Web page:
Your donkey may have developed insulin insensitivity due to stress. As a result, the donkey will lose weight, but they will simultaneously suffer from organ failure. Organ failure is due to their body depositing lipids in the liver and kidneys. 

The donkey will then lie down due to fatigue and stress. Immediate assistance by your vet is required as this condition can quickly prove fatal.

4. Heat Stroke Causes Lying Down and Immediate Danger

Donkeys have thick coats of fur, and if the weather turns warm, they may begin to suffer heat build-up. The result of this can be heatstroke or heat fatigue, which can influence their blood pressure and cause the donkey to lie down.  

Heat stroke can cause donkey's to become lethargic (1)

5. Lying Down From Severe Physical Trauma

Believe it or not, donkeys can be quite mean fighters. It is often the case that a donkey has been bullied by other donkeys, which can lead to the donkey lying down. Injuries, trauma, and serious distress can lead to a donkey not wanting to get up. 

Not all lying down is dangerous for your donkey. There are four common reasons donkeys lie down. Let’s cover them.

6. Chronic Arthritis Makes it Hard to Get Up

Donkeys can suffer from arthritis as they get older. When their joints start to pain, they may struggle to get up. Lying down becomes easier than standing or getting up. This may cause your donkey to not want to get up.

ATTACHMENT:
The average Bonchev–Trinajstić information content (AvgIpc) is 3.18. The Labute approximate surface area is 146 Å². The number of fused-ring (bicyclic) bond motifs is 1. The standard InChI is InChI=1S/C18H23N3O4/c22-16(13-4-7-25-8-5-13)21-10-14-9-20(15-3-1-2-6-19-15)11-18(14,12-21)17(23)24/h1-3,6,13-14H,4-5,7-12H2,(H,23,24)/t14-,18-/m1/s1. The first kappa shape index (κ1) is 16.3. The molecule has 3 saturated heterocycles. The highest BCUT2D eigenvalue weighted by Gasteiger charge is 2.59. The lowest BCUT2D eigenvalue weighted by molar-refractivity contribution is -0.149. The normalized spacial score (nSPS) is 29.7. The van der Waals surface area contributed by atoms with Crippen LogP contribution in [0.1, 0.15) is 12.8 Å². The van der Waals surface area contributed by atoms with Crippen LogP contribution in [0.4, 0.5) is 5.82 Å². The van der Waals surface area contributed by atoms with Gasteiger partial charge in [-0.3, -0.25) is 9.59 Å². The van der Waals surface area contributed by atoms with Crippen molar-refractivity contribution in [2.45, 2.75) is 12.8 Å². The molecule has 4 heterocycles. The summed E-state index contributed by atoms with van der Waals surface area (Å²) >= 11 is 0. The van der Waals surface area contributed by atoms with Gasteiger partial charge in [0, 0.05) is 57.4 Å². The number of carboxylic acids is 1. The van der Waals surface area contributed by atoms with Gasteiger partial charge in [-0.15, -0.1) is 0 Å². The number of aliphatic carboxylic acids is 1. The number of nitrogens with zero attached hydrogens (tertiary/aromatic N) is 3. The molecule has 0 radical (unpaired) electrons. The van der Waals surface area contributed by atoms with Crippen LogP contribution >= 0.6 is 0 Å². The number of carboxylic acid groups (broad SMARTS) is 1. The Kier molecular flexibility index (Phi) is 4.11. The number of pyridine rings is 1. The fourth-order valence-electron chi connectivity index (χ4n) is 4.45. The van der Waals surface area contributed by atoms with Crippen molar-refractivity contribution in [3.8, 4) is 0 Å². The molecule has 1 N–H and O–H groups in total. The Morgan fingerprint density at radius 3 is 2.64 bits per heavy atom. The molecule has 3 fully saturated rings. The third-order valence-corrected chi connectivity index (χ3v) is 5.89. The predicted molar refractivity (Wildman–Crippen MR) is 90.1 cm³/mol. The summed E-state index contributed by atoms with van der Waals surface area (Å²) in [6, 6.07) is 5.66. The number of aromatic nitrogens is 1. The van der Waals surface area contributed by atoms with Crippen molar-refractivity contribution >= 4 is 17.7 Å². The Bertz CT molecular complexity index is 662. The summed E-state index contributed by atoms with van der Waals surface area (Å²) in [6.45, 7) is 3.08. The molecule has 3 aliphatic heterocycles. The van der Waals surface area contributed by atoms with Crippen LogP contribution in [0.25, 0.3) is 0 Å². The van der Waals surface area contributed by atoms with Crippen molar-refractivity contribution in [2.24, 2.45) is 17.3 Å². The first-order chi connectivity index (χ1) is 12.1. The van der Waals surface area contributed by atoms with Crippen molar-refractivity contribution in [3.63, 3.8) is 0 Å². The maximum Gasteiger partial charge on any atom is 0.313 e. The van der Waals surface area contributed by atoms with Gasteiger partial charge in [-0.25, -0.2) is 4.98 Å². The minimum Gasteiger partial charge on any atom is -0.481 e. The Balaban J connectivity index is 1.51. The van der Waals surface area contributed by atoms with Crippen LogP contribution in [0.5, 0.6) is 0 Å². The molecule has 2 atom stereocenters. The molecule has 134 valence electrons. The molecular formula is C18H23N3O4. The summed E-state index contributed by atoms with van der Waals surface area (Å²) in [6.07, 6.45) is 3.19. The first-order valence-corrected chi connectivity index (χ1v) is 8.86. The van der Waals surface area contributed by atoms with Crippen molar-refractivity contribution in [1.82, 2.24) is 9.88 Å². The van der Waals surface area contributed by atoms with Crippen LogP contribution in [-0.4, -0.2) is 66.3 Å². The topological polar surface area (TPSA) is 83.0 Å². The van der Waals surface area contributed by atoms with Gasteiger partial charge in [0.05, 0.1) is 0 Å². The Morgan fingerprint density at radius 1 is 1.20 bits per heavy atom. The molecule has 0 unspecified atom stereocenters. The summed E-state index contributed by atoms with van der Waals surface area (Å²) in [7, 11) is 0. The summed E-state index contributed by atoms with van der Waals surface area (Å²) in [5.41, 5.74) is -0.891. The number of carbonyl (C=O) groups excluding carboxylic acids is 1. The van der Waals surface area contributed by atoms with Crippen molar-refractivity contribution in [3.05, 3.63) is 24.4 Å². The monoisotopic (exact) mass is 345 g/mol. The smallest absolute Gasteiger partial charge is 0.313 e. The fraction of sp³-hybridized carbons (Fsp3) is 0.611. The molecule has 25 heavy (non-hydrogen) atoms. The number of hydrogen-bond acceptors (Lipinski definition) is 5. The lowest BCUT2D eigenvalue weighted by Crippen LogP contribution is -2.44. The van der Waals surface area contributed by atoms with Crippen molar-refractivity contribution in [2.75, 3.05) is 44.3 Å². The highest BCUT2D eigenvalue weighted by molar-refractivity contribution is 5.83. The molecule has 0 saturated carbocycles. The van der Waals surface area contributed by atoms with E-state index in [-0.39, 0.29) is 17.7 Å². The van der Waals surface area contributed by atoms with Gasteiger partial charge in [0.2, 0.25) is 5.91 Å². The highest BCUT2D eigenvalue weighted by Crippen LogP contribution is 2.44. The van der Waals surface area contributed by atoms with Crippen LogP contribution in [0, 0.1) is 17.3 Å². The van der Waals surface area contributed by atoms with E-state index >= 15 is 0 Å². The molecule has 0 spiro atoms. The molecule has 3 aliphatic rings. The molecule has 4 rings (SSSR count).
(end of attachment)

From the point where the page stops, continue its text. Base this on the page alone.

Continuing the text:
7. Donkeys Lie Down More at Certain Ages

Foals are often known for lying down. This gives their legs and joints a welcome break. Also, foals tend to sleep a lot since they are growing, so it’s not unnatural to see them lying down. Early mornings will usually find my donkey foals stretched out and sunbathing as they catch an early snooze. 

8. Donkeys Lie Down to Groom Their Lower Limbs

If you’re a donkey and you’re trying to groom your itchy legs, what better way to do it than by lying down. Clever donkeys will often lie down and use this opportunity to groom their legs, removing pests with their teeth and reaching under their bellies. 

9. Laziness Compels Donkeys to Lie Down

Okay, so donkeys aren’t usually the most hardworking of animals when left to their own devices. A donkey will probably enjoy the opportunity to lie down in their pasture, simply enjoying the sun, fresh air, and view. 

How Do You Know Your Donkey Is in Trouble?

Your donkey may present other signs than lying down that shows they are in serious trouble and may be ill or injured. Some early signs of ill health that you may spot before your donkey lies down and doesn’t want to get up include:

  • Bloated Belly